Consumer Reports doesn’t have much faith in the safety testing of medical devices. As described in a press release, a report issued on Wednesday, March 28 by the organization raised concerns about the regulatory oversight that goes into medical devices. It cited examples such as the Lap-Band weight-loss device, metal hip replacements, and certain cardiac devices where the devices appeared to compromise patient safety.
A news article by Consumer Reports, also published on March 28, described the organization’s investigation to include interviews with doctors and patients as well as an analysis of medical research and a device-safety database at the U.S. Food and Drug Administration (FDA).
On the same day, healthcare reporter Chad Terhune of the Los Angeles Times wrote in an article that the consumer magazine discussed pitfalls in the current method used by the FDA to allow some products onto the market. Terhune used the Lap-Band example to illustrate how FDA oversight may be insufficient. The Lap-Band is a product sold by Allergan, Inc. that is surgically implanted in obese patients with a body mass index over 40 to make their stomachs smaller and hold less food.
FDA approved the product based on a clinical study of only 299 patients. Terhune said the report found that 25% of the patients had their doctors remove their bands before the three-year study was completed because they either suffered complications or didn’t lose enough weight.
Allergan has sold more than 650,000 Lap-Bands globally and apparently controls more than 80% of the market. In 2011, FDA allowed the device to be sold to less-obese patients with body mass indices between 30 and 40.
Rita Redberg, a professor of medicine and cardiologist at UC San Francisco, said Allergan and other medical-device manufacturers are complying with current federal regulations. It’s those lenient standards that are the problem, she said.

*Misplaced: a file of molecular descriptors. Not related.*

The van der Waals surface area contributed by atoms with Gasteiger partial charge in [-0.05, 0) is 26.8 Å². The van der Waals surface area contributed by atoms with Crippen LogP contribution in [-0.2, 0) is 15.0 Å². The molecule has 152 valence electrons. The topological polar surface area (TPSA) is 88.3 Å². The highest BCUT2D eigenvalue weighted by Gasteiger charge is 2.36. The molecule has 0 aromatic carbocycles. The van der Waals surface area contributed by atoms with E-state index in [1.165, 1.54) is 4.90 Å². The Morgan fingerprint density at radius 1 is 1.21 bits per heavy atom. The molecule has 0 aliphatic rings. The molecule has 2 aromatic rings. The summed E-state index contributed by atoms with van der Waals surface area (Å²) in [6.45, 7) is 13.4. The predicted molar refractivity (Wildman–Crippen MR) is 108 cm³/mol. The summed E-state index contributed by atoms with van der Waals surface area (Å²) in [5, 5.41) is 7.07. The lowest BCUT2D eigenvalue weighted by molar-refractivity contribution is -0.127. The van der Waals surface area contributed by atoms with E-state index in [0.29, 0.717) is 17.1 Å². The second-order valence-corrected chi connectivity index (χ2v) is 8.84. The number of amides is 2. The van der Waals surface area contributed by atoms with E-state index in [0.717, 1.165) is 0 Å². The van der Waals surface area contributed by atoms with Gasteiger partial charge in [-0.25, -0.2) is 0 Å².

‘What the device industry is doing is certainly legal,’ Redberg said. ‘There needs to be congressional action to improve the requirements for the safety and effectiveness of high-risk medical devices. A lot of people have these devices or they are candidates for one.’
The Institute of Medicine issued a report last year that was highly critical of the the current approval process for medical devices. It urged FDA to come up with a different mechanism to regulate medical devices that doesn’t compromise patient safety.
The advocacy part of Consumer Reports, Consumers Union, echoes (PDF) the Institute of Medicine in saying that the current system doesn’t do enough to protect patients from potential harm. In its article for the May 2012 issue, the Consumer Reports magazine says that the Consumers Union has the following recommendations for FDA:
- Require that implants and other ‘life-sustaining’ devices be tested at least as rigorously as drugs.
- End the practice of ‘grandfathering’ high-risk new implants and life-sustaining devices.
- Create a ‘unique identifier system,’ or IDs for implants, so that patients can be quickly notified about recalls and safety problems.
- Create national registries so that problems can be spotted quickly and patients notified.
- Increase the user fees paid by manufacturers for regulatory review so that the FDA has enough money to do its job.
In his LA Times piece, Terhune quotes Nancy Metcalf, a senior program editor at Consumer Reports and the author of the report, as saying that prescription drugs undergo more rigorous regulatory review than medical devices.
For now, Metcalf urges prospective patients to research devices on the FDA website and look into online forums where consumers indicate trouble with their device.
Consumers Union has its Safe Patient Project that allows people to contact their representatives in Congress to urge action on medical device safety.
Source: “Consumer Reports targets medical devices’ safety,” LA Times, 03/28/12
Source: “CR Investigates: Dangerous medical devices,” Consumer Reports, May 2012
Image by Consumer Reports, used under Fair Use: Reporting.
Rajendrani "Raj" Mukhopadhyay is a science writer and editor who contributes news stories and feature articles on scientific advances to a variety of magazines. Raj holds Ph.D. in biophysics from Johns Hopkins University.